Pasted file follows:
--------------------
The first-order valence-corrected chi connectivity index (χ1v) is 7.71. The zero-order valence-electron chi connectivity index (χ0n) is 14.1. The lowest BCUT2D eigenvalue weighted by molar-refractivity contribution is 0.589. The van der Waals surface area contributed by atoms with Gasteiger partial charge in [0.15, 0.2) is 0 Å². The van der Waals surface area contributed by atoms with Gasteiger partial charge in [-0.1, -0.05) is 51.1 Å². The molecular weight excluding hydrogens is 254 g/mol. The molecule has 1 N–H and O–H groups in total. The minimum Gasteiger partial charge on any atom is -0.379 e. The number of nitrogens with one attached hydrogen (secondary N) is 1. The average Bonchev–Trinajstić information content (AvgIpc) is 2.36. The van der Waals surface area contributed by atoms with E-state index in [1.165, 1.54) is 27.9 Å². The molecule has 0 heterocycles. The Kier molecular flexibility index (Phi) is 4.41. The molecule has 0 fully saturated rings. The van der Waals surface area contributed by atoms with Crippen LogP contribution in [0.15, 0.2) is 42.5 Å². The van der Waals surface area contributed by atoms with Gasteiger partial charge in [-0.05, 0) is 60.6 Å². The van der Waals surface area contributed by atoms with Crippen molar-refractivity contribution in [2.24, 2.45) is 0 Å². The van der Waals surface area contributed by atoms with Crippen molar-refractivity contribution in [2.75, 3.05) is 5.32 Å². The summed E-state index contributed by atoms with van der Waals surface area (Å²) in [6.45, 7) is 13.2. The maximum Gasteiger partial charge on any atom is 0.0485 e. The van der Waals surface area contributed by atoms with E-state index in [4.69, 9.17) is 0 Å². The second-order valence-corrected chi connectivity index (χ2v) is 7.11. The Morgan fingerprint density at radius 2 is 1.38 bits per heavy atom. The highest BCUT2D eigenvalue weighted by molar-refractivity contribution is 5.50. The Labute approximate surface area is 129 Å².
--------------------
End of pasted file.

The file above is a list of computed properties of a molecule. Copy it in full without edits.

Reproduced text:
The first-order valence-corrected chi connectivity index (χ1v) is 7.71. The zero-order valence-electron chi connectivity index (χ0n) is 14.1. The lowest BCUT2D eigenvalue weighted by molar-refractivity contribution is 0.589. The van der Waals surface area contributed by atoms with Gasteiger partial charge in [0.15, 0.2) is 0 Å². The van der Waals surface area contributed by atoms with Gasteiger partial charge in [-0.1, -0.05) is 51.1 Å². The molecular weight excluding hydrogens is 254 g/mol. The molecule has 1 N–H and O–H groups in total. The minimum Gasteiger partial charge on any atom is -0.379 e. The number of nitrogens with one attached hydrogen (secondary N) is 1. The average Bonchev–Trinajstić information content (AvgIpc) is 2.36. The van der Waals surface area contributed by atoms with E-state index in [1.165, 1.54) is 27.9 Å². The molecule has 0 heterocycles. The Kier molecular flexibility index (Phi) is 4.41. The molecule has 0 fully saturated rings. The van der Waals surface area contributed by atoms with Crippen LogP contribution in [0.15, 0.2) is 42.5 Å². The van der Waals surface area contributed by atoms with Gasteiger partial charge in [-0.05, 0) is 60.6 Å². The van der Waals surface area contributed by atoms with Crippen molar-refractivity contribution in [2.24, 2.45) is 0 Å². The van der Waals surface area contributed by atoms with Crippen molar-refractivity contribution in [2.75, 3.05) is 5.32 Å². The summed E-state index contributed by atoms with van der Waals surface area (Å²) in [6.45, 7) is 13.2. The maximum Gasteiger partial charge on any atom is 0.0485 e. The van der Waals surface area contributed by atoms with E-state index in [4.69, 9.17) is 0 Å². The second-order valence-corrected chi connectivity index (χ2v) is 7.11. The Morgan fingerprint density at radius 2 is 1.38 bits per heavy atom. The highest BCUT2D eigenvalue weighted by molar-refractivity contribution is 5.50. The Labute approximate surface area is 129 Å².